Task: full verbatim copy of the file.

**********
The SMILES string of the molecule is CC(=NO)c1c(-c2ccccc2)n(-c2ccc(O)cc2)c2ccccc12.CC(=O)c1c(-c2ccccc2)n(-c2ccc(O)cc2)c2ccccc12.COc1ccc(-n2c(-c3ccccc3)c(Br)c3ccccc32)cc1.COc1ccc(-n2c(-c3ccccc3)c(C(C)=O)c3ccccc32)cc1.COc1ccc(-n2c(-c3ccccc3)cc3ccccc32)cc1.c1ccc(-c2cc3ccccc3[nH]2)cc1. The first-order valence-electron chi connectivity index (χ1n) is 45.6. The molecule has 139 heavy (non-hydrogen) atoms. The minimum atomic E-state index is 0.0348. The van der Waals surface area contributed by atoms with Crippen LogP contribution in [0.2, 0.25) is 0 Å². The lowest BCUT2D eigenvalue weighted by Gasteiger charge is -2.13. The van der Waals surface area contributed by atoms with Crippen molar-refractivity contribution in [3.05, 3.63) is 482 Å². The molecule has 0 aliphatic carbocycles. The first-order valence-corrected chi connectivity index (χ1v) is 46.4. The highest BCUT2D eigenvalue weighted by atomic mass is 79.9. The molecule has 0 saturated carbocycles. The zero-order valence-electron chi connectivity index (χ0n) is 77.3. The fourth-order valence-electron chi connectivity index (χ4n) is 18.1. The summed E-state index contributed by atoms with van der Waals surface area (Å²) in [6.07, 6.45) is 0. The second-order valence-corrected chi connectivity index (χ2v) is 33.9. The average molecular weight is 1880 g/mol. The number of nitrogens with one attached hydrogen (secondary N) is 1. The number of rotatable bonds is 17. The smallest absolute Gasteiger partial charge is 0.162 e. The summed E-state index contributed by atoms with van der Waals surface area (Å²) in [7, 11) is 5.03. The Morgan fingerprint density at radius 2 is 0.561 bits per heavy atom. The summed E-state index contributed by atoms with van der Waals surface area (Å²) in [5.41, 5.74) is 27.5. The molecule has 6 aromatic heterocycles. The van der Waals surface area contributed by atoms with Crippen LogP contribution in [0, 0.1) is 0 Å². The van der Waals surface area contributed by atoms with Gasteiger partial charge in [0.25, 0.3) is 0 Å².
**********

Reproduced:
The SMILES string of the molecule is CC(=NO)c1c(-c2ccccc2)n(-c2ccc(O)cc2)c2ccccc12.CC(=O)c1c(-c2ccccc2)n(-c2ccc(O)cc2)c2ccccc12.COc1ccc(-n2c(-c3ccccc3)c(Br)c3ccccc32)cc1.COc1ccc(-n2c(-c3ccccc3)c(C(C)=O)c3ccccc32)cc1.COc1ccc(-n2c(-c3ccccc3)cc3ccccc32)cc1.c1ccc(-c2cc3ccccc3[nH]2)cc1. The first-order valence-electron chi connectivity index (χ1n) is 45.6. The molecule has 139 heavy (non-hydrogen) atoms. The minimum atomic E-state index is 0.0348. The van der Waals surface area contributed by atoms with Crippen LogP contribution in [0.2, 0.25) is 0 Å². The lowest BCUT2D eigenvalue weighted by Gasteiger charge is -2.13. The van der Waals surface area contributed by atoms with Crippen molar-refractivity contribution in [3.05, 3.63) is 482 Å². The molecule has 0 aliphatic carbocycles. The first-order valence-corrected chi connectivity index (χ1v) is 46.4. The highest BCUT2D eigenvalue weighted by atomic mass is 79.9. The molecule has 0 saturated carbocycles. The zero-order valence-electron chi connectivity index (χ0n) is 77.3. The fourth-order valence-electron chi connectivity index (χ4n) is 18.1. The summed E-state index contributed by atoms with van der Waals surface area (Å²) in [6.07, 6.45) is 0. The second-order valence-corrected chi connectivity index (χ2v) is 33.9. The average molecular weight is 1880 g/mol. The number of nitrogens with one attached hydrogen (secondary N) is 1. The number of rotatable bonds is 17. The smallest absolute Gasteiger partial charge is 0.162 e. The summed E-state index contributed by atoms with van der Waals surface area (Å²) in [7, 11) is 5.03. The Morgan fingerprint density at radius 2 is 0.561 bits per heavy atom. The summed E-state index contributed by atoms with van der Waals surface area (Å²) in [5.41, 5.74) is 27.5. The molecule has 6 aromatic heterocycles. The van der Waals surface area contributed by atoms with Crippen LogP contribution in [0, 0.1) is 0 Å². The van der Waals surface area contributed by atoms with Gasteiger partial charge in [0.25, 0.3) is 0 Å².